Terrible idea. Your going to take her home phone, move it to her daughter's home? Then get her a cell phone that only family can call? Are you assuming she never calls any friends, or they call her? Also, if there is dementia, a 911 call on a cell phone gives the location of the nearest cell tower, not her exact address. Plus she must remember to keep it charged. I will not even mention what happens when the power fails.

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vacationhopeful

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Terrible idea. Your going to take her home phone, move it to her daughter's home? Then get her a cell phone that only family can call? Are you assuming she never calls any friends, or they call her? Also, if there is dementia, a 911 call on a cell phone gives the location of the nearest cell tower, not her exact address. Plus she must remember to keep it charged. I will not even mention what happens when the power fails.

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Really .. maybe she should NOT be living alone?

I have been the primary and LOCAL contact person for both of my parents who aged badly ... my mother's decline with dementia lasted 4+ years and even with my father living there in the house, I got many calls to come to the house. I had NO SAY LEGALLY but I had to figure out WHAT was going on. I then had to convince siblings 1500-3000 miles away to get their butts HOME and get action out of our father. I just LOVED dealing with the 5 police officers the first time my mother TOLD the water meter reading the man (my father) in the house was trying to kill her.

As for my father's years of dementia ... he was shipped to different sibling's houses for 6 months but magically appeared back in his house near me - to visit except ALL his stuff was UPS'ed to the house also (he picked on his granddaughter and she was upset). Had a live in aide .. but his sister (my aunt) was my problem also (she just plain crazy for 35+ years)... until he refused to get out of bed any more. Then he got moved to an assisted living place ... 150 miles from his crazy sister (trying to get POA on him and control of his assets).

Please, a person who has dementia LIVES in a different world then the HERE and NOW. They have short periods of sanity, but should NOT be driving nor controlling monetary assets. They do NOT use the phone because they can not focus on what is being said ... it is just noise and sounds ... almost scary to them. They can not remember numbers to call someone ... many times, the just dial "0" for the operator. And then they get mad because, the operator is NOT their daughter, will not get their daughter on the line or who will even talk to them. They leave the phone off the hook because it is broken ... just making noise and sounds until it goes quiet and times out ... of course, you can't call in because the phone is off the hook or the battery is dead.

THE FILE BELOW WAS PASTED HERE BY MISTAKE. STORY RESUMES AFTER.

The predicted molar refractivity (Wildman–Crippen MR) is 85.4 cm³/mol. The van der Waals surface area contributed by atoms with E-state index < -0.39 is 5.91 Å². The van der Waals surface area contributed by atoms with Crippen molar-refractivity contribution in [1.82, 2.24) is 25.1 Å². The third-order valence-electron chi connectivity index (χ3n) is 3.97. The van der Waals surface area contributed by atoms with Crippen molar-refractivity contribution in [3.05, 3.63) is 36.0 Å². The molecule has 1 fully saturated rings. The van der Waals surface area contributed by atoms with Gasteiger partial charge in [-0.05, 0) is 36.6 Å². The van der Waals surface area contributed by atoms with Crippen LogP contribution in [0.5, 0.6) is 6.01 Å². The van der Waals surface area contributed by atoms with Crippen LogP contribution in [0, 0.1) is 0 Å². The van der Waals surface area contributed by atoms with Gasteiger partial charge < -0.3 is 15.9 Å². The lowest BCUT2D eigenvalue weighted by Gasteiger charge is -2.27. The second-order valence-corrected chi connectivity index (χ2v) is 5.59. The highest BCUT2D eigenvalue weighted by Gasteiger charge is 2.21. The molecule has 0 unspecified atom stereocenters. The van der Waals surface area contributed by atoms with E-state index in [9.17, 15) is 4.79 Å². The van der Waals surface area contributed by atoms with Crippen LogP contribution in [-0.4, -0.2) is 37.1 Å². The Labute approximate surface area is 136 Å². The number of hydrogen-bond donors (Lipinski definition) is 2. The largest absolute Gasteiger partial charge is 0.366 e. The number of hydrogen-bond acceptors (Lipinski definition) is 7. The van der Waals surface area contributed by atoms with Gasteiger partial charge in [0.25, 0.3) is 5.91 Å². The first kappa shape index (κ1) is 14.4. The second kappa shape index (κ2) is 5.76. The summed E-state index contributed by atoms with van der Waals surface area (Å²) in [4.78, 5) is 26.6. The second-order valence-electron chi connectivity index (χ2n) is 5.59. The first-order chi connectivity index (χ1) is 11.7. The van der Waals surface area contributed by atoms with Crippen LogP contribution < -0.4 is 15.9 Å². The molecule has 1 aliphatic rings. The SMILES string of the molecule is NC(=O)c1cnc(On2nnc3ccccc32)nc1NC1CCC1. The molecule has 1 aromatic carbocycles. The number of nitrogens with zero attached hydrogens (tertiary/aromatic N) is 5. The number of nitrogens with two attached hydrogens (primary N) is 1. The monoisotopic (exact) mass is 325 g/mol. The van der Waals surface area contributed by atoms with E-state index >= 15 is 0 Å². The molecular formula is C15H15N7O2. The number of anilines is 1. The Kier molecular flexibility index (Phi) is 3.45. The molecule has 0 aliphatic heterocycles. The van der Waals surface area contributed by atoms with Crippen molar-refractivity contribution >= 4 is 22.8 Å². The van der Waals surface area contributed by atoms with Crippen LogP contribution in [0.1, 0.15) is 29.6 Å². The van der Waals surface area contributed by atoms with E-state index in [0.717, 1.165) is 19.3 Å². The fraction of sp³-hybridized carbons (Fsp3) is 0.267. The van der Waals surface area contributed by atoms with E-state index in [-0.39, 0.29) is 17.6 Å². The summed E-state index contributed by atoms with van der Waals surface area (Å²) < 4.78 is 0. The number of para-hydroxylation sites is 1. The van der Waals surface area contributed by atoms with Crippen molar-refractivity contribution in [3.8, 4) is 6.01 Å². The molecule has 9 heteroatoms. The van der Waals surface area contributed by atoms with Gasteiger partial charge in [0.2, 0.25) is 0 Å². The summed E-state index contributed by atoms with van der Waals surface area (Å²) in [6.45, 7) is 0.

And as for "911" calls ... the police will find YOU and tell you to correct the endless and unnecessary emergency calls.

So, raygo123, those "friends" of the person with dementia stopped calling years ago. There is no real "911" calling as they generally are not aware they are dehydrated or can move after falling down the basement steps or even KNOW anymore what a phone is. And as for keeping it charged ... that is like the 4 handsets my dad had ... always seem to be in the trash can as he did NOT know what they were .. so they were trash.

PS A landline can't follow them down the street when they wander off ... a cell phone's GPS might be able to locate them in the 100 acre field across the street from the house. Or where the lawn mower crew left Dad when he got them to give him a ride away from his aide ... yes, they took my Dad off into the sunset on fine afternoon with the aide trying to run down the street screaming for them to STOP. Aide called me ... and I had to track him down and fetch him back.

PSS I now am dealing with my father's last sibling ... my 90 year old aunt. At least she does NOT have dementia. She has a blood sucking lawyer. And I am 24 years older.
 
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raygo123